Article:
Search found 30 matches

by spark99
Sat Dec 08, 2018 8:57 pm
Forum: Shape, Structure, Coordination Number, Ligands
Topic: A X5 E
Replies: 6
Views: 170

Re: A X5 E

It would be square pyramidal
by spark99
Sat Dec 08, 2018 2:41 pm
Forum: Calculating pH or pOH for Strong & Weak Acids & Bases
Topic: Electronegativity & Acid Strength
Replies: 2
Views: 66

Re: Electronegativity & Acid Strength

Acidity increases with the increase of electronegativity.
by spark99
Fri Dec 07, 2018 9:01 pm
Forum: Interionic and Intermolecular Forces (Ion-Ion, Ion-Dipole, Dipole-Dipole, Dipole-Induced Dipole, Dispersion/Induced Dipole-Induced Dipole/London Forces, Hydrogen Bonding)
Topic: Review questions
Replies: 1
Views: 69

Re: Review questions

H2Se has a higher boiling point because it has a larger London dispersion force. You can figure this out because Se is larger than S, and the bigger the molecule, the bigger the dispersion force. The larger the intermolecular forces, the higher the boiling point will be.
by spark99
Thu Nov 29, 2018 9:28 pm
Forum: Determining Molecular Shape (VSEPR)
Topic: Trigonal Bipyramidal
Replies: 6
Views: 161

Re: Trigonal Bipyramidal

Due to the high repulsive energy that lone pairs have, you have to think of the best possible place to put it so that the molecule is the most stable. Thus, when placing lone pairs, putting it in the equitorial position provides the most stability.
by spark99
Thu Nov 29, 2018 9:23 pm
Forum: Determining Molecular Shape (VSEPR)
Topic: VSEPR (lone pairs taking axial vs equatorial positions)
Replies: 2
Views: 97

Re: VSEPR (lone pairs taking axial vs equatorial positions)

When there is a lone pair, the molecule has to be the in the best optimum position available so that the electrons are equally spread apart. So for example, when there is a lone pair in a AX3E2, the best optimum place for the lone pair is in the equitorial axes.
by spark99
Thu Nov 29, 2018 9:01 pm
Forum: Trends in The Periodic Table
Topic: Ionization Energy
Replies: 2
Views: 294

Re: Ionization Energy

This is beacause an atom that has half-filled or full orbitals are more stable. For oxygen, its electron configuration is 1s2 2s2 2p4, and nitrogen's is 1s2 2s2 2p3. Nitrogen has half-filled 2p orbitals, so losing an electron would cause it to become more unstable. However, oxygen can become more st...
by spark99
Sun Nov 25, 2018 7:56 pm
Forum: Properties of Electrons
Topic: excitation
Replies: 2
Views: 249

Re: excitation

When an electron absorbs energy, it goes into an excited state. When it returns to its unexcited state, the electron loses energy by emitting it through light.
by spark99
Sat Nov 17, 2018 5:29 pm
Forum: Determining Molecular Shape (VSEPR)
Topic: Seesaw and T-Shape
Replies: 1
Views: 68

Re: Seesaw and T-Shape

For seesaw, you have approximately 90,120, and 180 degrees. For T-shape, you would have 90 degrees and 180 degrees.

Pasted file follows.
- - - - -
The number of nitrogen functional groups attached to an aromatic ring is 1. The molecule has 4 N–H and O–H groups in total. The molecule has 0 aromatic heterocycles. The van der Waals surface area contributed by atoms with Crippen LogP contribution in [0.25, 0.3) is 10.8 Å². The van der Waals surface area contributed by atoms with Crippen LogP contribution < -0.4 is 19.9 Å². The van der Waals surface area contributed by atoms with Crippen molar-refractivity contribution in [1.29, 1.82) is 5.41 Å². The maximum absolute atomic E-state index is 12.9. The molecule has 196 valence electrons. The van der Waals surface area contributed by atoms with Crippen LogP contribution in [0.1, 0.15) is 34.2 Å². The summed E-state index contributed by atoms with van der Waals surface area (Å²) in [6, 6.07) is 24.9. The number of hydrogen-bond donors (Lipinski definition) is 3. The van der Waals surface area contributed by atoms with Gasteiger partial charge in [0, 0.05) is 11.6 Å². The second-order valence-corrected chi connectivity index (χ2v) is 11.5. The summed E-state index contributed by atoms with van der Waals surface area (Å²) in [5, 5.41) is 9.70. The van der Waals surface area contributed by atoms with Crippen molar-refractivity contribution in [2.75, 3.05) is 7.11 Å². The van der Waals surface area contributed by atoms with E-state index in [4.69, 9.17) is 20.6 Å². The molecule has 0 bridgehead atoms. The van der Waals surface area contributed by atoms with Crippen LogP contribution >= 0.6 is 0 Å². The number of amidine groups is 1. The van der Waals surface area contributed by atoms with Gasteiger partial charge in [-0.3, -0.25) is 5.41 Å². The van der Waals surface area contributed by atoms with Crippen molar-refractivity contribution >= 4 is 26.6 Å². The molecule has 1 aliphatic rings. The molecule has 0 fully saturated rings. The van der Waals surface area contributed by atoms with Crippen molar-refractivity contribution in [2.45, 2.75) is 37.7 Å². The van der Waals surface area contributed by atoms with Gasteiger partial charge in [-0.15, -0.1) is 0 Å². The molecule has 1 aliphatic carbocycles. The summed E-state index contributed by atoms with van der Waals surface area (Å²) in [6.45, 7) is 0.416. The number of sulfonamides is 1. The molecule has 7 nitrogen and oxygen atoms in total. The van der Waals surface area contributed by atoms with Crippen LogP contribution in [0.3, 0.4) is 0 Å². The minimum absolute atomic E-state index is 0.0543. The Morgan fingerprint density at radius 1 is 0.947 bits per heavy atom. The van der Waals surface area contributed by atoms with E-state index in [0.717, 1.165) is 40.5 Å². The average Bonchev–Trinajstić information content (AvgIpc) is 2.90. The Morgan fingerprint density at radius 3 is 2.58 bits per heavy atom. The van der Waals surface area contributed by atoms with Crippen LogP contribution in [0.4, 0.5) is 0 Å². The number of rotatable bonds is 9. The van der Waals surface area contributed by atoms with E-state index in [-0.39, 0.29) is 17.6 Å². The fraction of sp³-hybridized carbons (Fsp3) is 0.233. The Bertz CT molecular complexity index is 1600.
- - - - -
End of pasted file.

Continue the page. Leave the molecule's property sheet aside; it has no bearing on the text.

by spark99
Thu Nov 15, 2018 11:26 pm
Forum: Determining Molecular Shape (VSEPR)
Topic: bond angle
Replies: 4
Views: 66

Re: bond angle

It should be 90 and 180 degree
by spark99
Thu Nov 15, 2018 11:23 pm
Forum: Determining Molecular Shape (VSEPR)
Topic: Lewis and VSEPR for I3-
Replies: 3
Views: 64

Re: Lewis and VSEPR for I3-

The VSEPR model should be linear. As for the Lewis structure, you should have one of the iodine being a central atom with one bond to each iodine atom. The central atom has 3 lone pairs, and the other two iodine atoms also have 3 lone pairs.
by spark99
Thu Nov 15, 2018 11:17 pm
Forum: Bond Lengths & Energies
Topic: Bond Length
Replies: 6
Views: 145

Re: Bond Length

Yes, bond length and bond strength usually have a correlation. The longer the bond, the weaker the bond; The shorter the bond, the stronger the bond.
by spark99
Thu Nov 15, 2018 11:14 pm
Forum: Determining Molecular Shape (VSEPR)
Topic: Repulsion Strength
Replies: 7
Views: 132

Re: Repulsion Strength

It means that the VSEPR model can give you the quantitative shapes of the molecules like tetrahedral or trigonal planar or something. However, when there are lone pairs involved, the VSEPR model cannot give you an exact measurement of the bond angles due to the higher electron repulsion, thus it can...
by spark99
Thu Nov 15, 2018 11:04 pm
Forum: Determining Molecular Shape (VSEPR)
Topic: Effect of Molecular Shape on Lewis Structure
Replies: 3
Views: 64

Re: Effect of Molecular Shape on Lewis Structure

Yeah, I don't you have to take molecular shapes into consideration when drawing Lewis Structures. However, I do think you should be able to recognize molecular shape when looking at a Lewis Structure from the electron density.
by spark99
Thu Nov 15, 2018 11:00 pm
Forum: Ionic & Covalent Bonds
Topic: H bonds and melting points
Replies: 4
Views: 119

Re: H bonds and melting points

Hydrogen bonds have higher melting and boiling point because they have some of the highest intermolecular forces, so a large amount of energy is needed to separate them.
by spark99
Sun Nov 04, 2018 5:27 pm
Forum: Trends in The Periodic Table
Topic: Which Ion is larger?
Replies: 2
Views: 67

Re: Which Ion is larger?

S^-2 is bigger because it has more electrons that is free to move around more.
by spark99
Sun Nov 04, 2018 11:31 am
Forum: Quantum Numbers and The H-Atom
Topic: Drawing orbitals
Replies: 4
Views: 364